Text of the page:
Now, that's not to point out women I've met as being poor players, but rather that there are fewer women I've met that want to devote the time and effort to the system than there are men I've met. But then, players of both sexes tend to be a bunch of lazy scum anyways. :P
Why not try Cavalier? Sure, you're stacking full-BAB classes, but several cavalier orders get bonuses for having high Charisma, such as Order of the Lion granting HUGE attack/damage bonuses based on Charisma, you can smite/challenge a single enemy for double your level in bonus damage, you get two mounts (or just an uber mount depending on how you think the abilities work together), and you could EVEN consider Order of the Star, because it states that 1/2 your Cavalier levels also apply as Paladin levels for the Purposes of Lay on Hands... which is NICE.
Order of the Blue Rose also helps with maintaining your Paladinhood and ideology by improving your subdual damage output. The two classes stack a bit much, but they can DEFINITELY share some love with each other.
Or just go Rogue, because a Sneak Smite is just a blast.
Freebooter ranger archetype might be worth considering, too, given the nature of the group.
There is something to the notion that you should just play what you want and have fun.
In my Pathfinder game I DM for, my wife wanted to play a dual-wielding channel-energy focused cleric. It was cool and thematic... and she hated it. She didn't do much damage per hit, had fairly low accuracy, and even with buff spells she felt useless. I let her remake her character as a Warpriest focused on a single two-handed weapon, and she's having a blast; some of the most fun she's ever had playing. Same character conceptually, but mechanically it's much more satisfying.
It's important to remember that roleplay and mechanics are both sides of the same coin. On the one hand, you should play what you want. On the other hand, if you repeatedly fail mechanically, you won't have fun when you can't keep up.
Heck, I'm in a game right now where I'm playing as a Wizard going into EK. It was fun at first, but I had to miss a few games due to a vacation, and my DM won't let me catch up with the rest of the group level-wise. Playing with a bunch of 2s and 3s when you're level 1 sucks. I love the character, but mechanically I just can't do anything. I can't image purposefully doing that just to make a character you like.
You're playing a game. Play the game, and play it well. Then you can roleplay whatever you darn well please and enjoy every facet of it.
Yes... except that a lower dexterity opens up armor options for stronger armor. And yes, at lower levels you do more damage, but you're also more Accurate at higher levels, and benefit more from extra attacks granted by allies, as via Haste, etc.
True, if you have plenty of static bonuses from allies, Two-Weapon Fighting is an easy choice to make. Put Bard and a Freebooter Ranger in the party and it's a no-brainer. But a Two-Hander is way less feat intensive, and remains useful for solid damage when flanking and sneak attack aren't an option. The less Feat intensive part is the one I'm focusing on, because if the OP really wants some diversity, then feats will do that for him, and two-weapon fighters just need too many feats to be diverse.
If you're going to devote resources to two-weapon fighting, you NEED to commit. It's a very feat intensive fighting style, and can go HORRIBLY wrong if you don't fully commit to it, even for non-rogues.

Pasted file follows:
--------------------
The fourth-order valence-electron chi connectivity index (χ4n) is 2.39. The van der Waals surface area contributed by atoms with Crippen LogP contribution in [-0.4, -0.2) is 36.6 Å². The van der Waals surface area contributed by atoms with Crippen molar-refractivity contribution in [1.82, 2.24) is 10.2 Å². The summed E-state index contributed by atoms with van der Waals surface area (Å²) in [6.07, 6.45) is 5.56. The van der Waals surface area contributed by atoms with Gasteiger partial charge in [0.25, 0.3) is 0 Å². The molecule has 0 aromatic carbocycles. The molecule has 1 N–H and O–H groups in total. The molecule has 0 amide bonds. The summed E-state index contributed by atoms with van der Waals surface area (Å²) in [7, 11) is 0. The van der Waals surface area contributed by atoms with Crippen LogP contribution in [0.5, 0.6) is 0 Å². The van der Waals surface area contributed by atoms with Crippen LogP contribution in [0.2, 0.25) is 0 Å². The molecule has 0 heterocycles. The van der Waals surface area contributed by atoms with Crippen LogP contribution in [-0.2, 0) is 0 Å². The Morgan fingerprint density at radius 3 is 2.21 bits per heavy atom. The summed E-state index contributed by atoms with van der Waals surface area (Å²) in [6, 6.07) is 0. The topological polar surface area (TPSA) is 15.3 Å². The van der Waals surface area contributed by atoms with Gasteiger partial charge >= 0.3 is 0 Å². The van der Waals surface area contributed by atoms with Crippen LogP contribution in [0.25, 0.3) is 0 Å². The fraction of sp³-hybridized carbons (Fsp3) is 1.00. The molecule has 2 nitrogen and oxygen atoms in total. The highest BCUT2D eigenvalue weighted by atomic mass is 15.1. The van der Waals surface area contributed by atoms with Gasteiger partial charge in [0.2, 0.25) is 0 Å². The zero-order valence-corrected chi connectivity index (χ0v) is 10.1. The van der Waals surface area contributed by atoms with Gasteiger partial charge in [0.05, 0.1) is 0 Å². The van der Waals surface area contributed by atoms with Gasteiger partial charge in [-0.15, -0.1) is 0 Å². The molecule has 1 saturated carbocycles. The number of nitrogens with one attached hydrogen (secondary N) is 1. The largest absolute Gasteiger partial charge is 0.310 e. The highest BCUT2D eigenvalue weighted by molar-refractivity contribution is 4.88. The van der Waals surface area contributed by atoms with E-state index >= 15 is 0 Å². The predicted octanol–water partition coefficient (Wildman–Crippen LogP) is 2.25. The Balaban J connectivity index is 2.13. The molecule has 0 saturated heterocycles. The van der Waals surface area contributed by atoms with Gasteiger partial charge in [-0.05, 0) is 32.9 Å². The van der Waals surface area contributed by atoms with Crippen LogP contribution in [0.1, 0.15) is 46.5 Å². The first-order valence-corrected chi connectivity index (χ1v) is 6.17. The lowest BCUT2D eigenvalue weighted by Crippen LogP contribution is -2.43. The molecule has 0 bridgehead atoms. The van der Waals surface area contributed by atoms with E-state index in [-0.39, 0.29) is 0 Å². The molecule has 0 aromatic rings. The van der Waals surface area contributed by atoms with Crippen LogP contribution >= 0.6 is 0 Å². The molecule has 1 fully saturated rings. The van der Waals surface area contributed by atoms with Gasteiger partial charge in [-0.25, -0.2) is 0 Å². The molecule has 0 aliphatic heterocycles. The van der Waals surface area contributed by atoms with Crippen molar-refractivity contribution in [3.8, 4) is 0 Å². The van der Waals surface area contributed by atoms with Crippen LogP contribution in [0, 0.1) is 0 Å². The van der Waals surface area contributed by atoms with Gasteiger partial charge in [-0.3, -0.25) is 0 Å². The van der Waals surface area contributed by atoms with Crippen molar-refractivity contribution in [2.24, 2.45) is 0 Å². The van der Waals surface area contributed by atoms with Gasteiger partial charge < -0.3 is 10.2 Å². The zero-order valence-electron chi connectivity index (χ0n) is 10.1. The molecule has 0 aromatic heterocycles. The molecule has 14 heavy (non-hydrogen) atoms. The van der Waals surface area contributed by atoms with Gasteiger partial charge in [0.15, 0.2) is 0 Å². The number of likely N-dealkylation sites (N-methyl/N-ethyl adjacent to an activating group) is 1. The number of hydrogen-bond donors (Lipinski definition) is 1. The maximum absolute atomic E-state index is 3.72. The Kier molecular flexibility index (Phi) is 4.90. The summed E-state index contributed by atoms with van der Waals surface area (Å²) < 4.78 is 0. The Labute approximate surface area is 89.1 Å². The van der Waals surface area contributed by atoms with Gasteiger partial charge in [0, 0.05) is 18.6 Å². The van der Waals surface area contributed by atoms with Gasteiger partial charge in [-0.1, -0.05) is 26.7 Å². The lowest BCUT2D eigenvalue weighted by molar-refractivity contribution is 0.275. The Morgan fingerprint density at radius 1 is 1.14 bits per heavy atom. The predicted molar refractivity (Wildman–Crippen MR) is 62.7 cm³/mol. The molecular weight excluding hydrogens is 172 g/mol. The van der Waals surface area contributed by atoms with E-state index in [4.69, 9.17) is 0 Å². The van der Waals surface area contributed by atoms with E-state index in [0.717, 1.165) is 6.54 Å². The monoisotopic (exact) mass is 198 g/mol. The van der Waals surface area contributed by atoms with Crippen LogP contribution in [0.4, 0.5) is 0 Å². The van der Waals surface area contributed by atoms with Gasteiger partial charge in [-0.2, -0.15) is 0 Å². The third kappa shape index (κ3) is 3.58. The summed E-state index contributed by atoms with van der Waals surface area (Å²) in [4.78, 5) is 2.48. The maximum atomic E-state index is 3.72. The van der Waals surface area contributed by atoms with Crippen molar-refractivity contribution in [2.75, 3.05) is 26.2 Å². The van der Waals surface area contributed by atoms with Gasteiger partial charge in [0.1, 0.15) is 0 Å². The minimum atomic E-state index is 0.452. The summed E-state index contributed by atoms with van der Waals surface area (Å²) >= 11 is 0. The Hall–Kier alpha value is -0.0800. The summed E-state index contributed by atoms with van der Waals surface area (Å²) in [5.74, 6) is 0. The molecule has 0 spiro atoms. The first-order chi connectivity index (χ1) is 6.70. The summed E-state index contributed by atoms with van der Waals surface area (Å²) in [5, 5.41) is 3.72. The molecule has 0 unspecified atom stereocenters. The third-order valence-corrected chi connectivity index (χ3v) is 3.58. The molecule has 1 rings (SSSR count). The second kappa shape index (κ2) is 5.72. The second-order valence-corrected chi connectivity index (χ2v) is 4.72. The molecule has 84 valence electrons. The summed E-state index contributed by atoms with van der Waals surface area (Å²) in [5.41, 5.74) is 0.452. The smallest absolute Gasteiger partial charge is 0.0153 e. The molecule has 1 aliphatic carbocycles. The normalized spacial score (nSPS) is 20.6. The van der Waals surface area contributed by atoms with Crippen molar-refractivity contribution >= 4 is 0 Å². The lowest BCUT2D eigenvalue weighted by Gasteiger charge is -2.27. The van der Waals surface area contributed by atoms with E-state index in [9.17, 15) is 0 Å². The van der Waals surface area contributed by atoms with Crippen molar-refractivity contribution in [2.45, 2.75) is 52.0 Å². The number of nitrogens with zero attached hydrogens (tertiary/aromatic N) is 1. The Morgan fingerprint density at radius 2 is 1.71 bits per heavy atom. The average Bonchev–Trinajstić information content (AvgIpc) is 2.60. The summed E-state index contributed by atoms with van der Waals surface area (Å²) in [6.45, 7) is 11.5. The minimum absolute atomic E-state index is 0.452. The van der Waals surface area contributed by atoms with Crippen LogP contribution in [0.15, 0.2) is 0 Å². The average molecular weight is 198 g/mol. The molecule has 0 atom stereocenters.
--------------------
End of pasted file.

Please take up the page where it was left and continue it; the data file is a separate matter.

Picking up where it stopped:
I know it's not as fun, but if you want a less intensive combat style, pick up the Scout archetype and go for a two-handed weapon. It isn't very feat intensive (high strength and Power Attack, plus maybe Furious Focus, are all you need). With only two awesome feats, you can spend those others on different things, like shoring up your saving throws, or investing in teamwork feats with your friends if they're up for it. This isn't really a matter of damage or accuracy; it's what you want to accomplish. If you don't take the time and effort to invest in two-weapon fighting to make it useful, you won't feel useful, and if you really want to be a more diverse party member, then you'll need those feats for more useful things, which means that the simplest effective fighting style is probably going to be the most fun.
If you pick a half-elf as your race, you can take the alternate racial trait that gives you exotic weapon proficiency. Pick up Sawtooth Sabre.
Then, if you pick the Swashbuckler archetype, you can get proficiency in Longbows, as well as the option to take the Combat Trick talent twice, which will help with meeting feat prerequisites and getting the ones you need.
You lose trapfinding, but can get it back with a trait. Can't remember the name atm.
You'll want to find a way to increase your accuracy, so whenever you can, make sure either you or your flanking buddy gets some Menacing weapons.
Well, brawler's furry is a weird one, mostly because its wording is easier to understand than Flurry of Blows. For all intents and purposes, brawler's flurry is two-weapon fighting, but allows you to do special things with it, like attack with either weapon, and add your full strength mod. to any attack. This means that brawler's flurry is a modification of a normal full attack, not its own special action. It is, however, still a class feature, and allows the brawler to qualify for things that have the class feature as a prerequisite.
Right, but just touching someone is a free action. We don't have rules for touching someone that doesn't want to be touched. Spells have a specific requirement that says that touch spells make touch attacks.